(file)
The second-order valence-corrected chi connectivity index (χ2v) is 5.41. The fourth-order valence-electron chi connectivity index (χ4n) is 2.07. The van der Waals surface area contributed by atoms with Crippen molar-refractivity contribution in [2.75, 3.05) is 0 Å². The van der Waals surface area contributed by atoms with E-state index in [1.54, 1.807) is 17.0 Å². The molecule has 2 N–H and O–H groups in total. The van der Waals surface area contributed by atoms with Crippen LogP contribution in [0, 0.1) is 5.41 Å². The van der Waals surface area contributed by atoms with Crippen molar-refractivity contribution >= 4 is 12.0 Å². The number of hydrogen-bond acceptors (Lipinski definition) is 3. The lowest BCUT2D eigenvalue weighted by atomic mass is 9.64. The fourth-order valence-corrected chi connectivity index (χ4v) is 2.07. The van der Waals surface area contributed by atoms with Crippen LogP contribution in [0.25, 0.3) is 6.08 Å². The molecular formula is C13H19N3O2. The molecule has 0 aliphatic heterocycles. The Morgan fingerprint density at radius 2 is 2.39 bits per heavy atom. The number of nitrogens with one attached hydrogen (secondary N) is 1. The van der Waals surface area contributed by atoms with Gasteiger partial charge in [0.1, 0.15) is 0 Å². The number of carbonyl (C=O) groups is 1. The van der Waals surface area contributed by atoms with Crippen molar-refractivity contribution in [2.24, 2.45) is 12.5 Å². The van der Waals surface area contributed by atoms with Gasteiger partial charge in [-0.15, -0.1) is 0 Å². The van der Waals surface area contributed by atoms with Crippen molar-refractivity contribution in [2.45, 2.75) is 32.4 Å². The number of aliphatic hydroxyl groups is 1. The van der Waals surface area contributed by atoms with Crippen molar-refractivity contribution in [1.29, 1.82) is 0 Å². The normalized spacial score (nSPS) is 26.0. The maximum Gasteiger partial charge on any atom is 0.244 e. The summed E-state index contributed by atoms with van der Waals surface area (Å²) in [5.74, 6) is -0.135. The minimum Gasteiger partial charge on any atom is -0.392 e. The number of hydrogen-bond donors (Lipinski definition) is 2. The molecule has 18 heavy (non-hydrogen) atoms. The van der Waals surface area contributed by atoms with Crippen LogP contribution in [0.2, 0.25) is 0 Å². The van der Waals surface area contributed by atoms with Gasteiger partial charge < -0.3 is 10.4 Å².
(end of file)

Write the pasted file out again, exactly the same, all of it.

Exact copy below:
The second-order valence-corrected chi connectivity index (χ2v) is 5.41. The fourth-order valence-electron chi connectivity index (χ4n) is 2.07. The van der Waals surface area contributed by atoms with Crippen molar-refractivity contribution in [2.75, 3.05) is 0 Å². The van der Waals surface area contributed by atoms with E-state index in [1.54, 1.807) is 17.0 Å². The molecule has 2 N–H and O–H groups in total. The van der Waals surface area contributed by atoms with Crippen LogP contribution in [0, 0.1) is 5.41 Å². The van der Waals surface area contributed by atoms with Crippen molar-refractivity contribution >= 4 is 12.0 Å². The number of hydrogen-bond acceptors (Lipinski definition) is 3. The lowest BCUT2D eigenvalue weighted by atomic mass is 9.64. The fourth-order valence-corrected chi connectivity index (χ4v) is 2.07. The van der Waals surface area contributed by atoms with Crippen LogP contribution in [0.25, 0.3) is 6.08 Å². The molecular formula is C13H19N3O2. The molecule has 0 aliphatic heterocycles. The Morgan fingerprint density at radius 2 is 2.39 bits per heavy atom. The number of nitrogens with one attached hydrogen (secondary N) is 1. The van der Waals surface area contributed by atoms with Gasteiger partial charge in [0.1, 0.15) is 0 Å². The number of carbonyl (C=O) groups is 1. The van der Waals surface area contributed by atoms with Crippen molar-refractivity contribution in [2.24, 2.45) is 12.5 Å². The van der Waals surface area contributed by atoms with Gasteiger partial charge in [-0.15, -0.1) is 0 Å². The van der Waals surface area contributed by atoms with Crippen molar-refractivity contribution in [2.45, 2.75) is 32.4 Å². The number of aliphatic hydroxyl groups is 1. The van der Waals surface area contributed by atoms with Crippen molar-refractivity contribution in [1.29, 1.82) is 0 Å². The normalized spacial score (nSPS) is 26.0. The maximum Gasteiger partial charge on any atom is 0.244 e. The summed E-state index contributed by atoms with van der Waals surface area (Å²) in [5.74, 6) is -0.135. The minimum Gasteiger partial charge on any atom is -0.392 e. The number of hydrogen-bond donors (Lipinski definition) is 2. The molecule has 18 heavy (non-hydrogen) atoms. The van der Waals surface area contributed by atoms with Crippen LogP contribution in [0.2, 0.25) is 0 Å². The van der Waals surface area contributed by atoms with Gasteiger partial charge < -0.3 is 10.4 Å².